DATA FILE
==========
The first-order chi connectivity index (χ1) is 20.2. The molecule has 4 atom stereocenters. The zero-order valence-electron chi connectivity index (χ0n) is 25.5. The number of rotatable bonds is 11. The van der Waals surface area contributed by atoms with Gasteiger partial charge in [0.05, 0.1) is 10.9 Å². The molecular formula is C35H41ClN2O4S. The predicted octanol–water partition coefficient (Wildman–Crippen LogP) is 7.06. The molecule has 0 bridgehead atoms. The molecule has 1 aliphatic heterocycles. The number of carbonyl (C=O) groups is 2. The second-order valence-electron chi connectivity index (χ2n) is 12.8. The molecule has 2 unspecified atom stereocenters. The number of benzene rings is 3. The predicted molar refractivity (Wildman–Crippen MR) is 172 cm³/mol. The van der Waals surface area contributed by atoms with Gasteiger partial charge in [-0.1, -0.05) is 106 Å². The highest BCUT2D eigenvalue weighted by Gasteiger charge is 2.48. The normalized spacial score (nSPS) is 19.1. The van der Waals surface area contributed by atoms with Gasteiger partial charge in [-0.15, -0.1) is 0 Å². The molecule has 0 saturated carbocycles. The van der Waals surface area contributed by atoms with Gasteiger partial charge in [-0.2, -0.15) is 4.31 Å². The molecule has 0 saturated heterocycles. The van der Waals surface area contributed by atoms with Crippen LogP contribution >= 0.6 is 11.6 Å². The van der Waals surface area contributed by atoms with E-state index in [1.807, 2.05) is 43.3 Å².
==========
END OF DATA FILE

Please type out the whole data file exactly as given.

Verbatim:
The first-order chi connectivity index (χ1) is 20.2. The molecule has 4 atom stereocenters. The zero-order valence-electron chi connectivity index (χ0n) is 25.5. The number of rotatable bonds is 11. The van der Waals surface area contributed by atoms with Gasteiger partial charge in [0.05, 0.1) is 10.9 Å². The molecular formula is C35H41ClN2O4S. The predicted octanol–water partition coefficient (Wildman–Crippen LogP) is 7.06. The molecule has 0 bridgehead atoms. The molecule has 1 aliphatic heterocycles. The number of carbonyl (C=O) groups is 2. The second-order valence-electron chi connectivity index (χ2n) is 12.8. The molecule has 2 unspecified atom stereocenters. The number of benzene rings is 3. The predicted molar refractivity (Wildman–Crippen MR) is 172 cm³/mol. The van der Waals surface area contributed by atoms with Gasteiger partial charge in [-0.1, -0.05) is 106 Å². The highest BCUT2D eigenvalue weighted by Gasteiger charge is 2.48. The normalized spacial score (nSPS) is 19.1. The van der Waals surface area contributed by atoms with Gasteiger partial charge in [-0.15, -0.1) is 0 Å². The molecule has 0 saturated carbocycles. The van der Waals surface area contributed by atoms with Gasteiger partial charge in [-0.2, -0.15) is 4.31 Å². The molecule has 0 saturated heterocycles. The van der Waals surface area contributed by atoms with Crippen LogP contribution >= 0.6 is 11.6 Å². The van der Waals surface area contributed by atoms with E-state index in [1.807, 2.05) is 43.3 Å².